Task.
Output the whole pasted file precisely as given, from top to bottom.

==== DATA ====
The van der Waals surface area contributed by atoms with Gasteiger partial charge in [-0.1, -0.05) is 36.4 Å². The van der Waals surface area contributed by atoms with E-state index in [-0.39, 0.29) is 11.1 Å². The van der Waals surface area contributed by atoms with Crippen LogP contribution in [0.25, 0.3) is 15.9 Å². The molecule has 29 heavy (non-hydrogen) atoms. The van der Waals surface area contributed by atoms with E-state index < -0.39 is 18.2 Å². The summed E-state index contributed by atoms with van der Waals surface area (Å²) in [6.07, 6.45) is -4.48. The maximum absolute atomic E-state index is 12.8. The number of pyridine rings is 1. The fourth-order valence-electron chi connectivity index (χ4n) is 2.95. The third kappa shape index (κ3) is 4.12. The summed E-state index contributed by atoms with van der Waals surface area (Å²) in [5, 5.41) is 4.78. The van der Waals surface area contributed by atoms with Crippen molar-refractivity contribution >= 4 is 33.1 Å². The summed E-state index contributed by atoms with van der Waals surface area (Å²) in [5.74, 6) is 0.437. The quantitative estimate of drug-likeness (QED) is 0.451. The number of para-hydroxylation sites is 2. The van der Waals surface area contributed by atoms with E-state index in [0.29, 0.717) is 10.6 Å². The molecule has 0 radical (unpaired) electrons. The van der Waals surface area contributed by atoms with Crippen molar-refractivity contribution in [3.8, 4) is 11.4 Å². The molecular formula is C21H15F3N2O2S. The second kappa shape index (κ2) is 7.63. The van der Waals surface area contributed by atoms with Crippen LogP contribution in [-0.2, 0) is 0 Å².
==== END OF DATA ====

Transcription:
The van der Waals surface area contributed by atoms with Gasteiger partial charge in [-0.1, -0.05) is 36.4 Å². The van der Waals surface area contributed by atoms with E-state index in [-0.39, 0.29) is 11.1 Å². The van der Waals surface area contributed by atoms with Crippen LogP contribution in [0.25, 0.3) is 15.9 Å². The molecule has 29 heavy (non-hydrogen) atoms. The van der Waals surface area contributed by atoms with E-state index < -0.39 is 18.2 Å². The summed E-state index contributed by atoms with van der Waals surface area (Å²) in [6.07, 6.45) is -4.48. The maximum absolute atomic E-state index is 12.8. The number of pyridine rings is 1. The fourth-order valence-electron chi connectivity index (χ4n) is 2.95. The third kappa shape index (κ3) is 4.12. The summed E-state index contributed by atoms with van der Waals surface area (Å²) in [5, 5.41) is 4.78. The van der Waals surface area contributed by atoms with Crippen molar-refractivity contribution >= 4 is 33.1 Å². The summed E-state index contributed by atoms with van der Waals surface area (Å²) in [5.74, 6) is 0.437. The quantitative estimate of drug-likeness (QED) is 0.451. The number of para-hydroxylation sites is 2. The van der Waals surface area contributed by atoms with E-state index in [0.29, 0.717) is 10.6 Å². The molecule has 0 radical (unpaired) electrons. The van der Waals surface area contributed by atoms with Crippen molar-refractivity contribution in [3.8, 4) is 11.4 Å². The molecular formula is C21H15F3N2O2S. The second kappa shape index (κ2) is 7.63. The van der Waals surface area contributed by atoms with Crippen LogP contribution in [-0.2, 0) is 0 Å².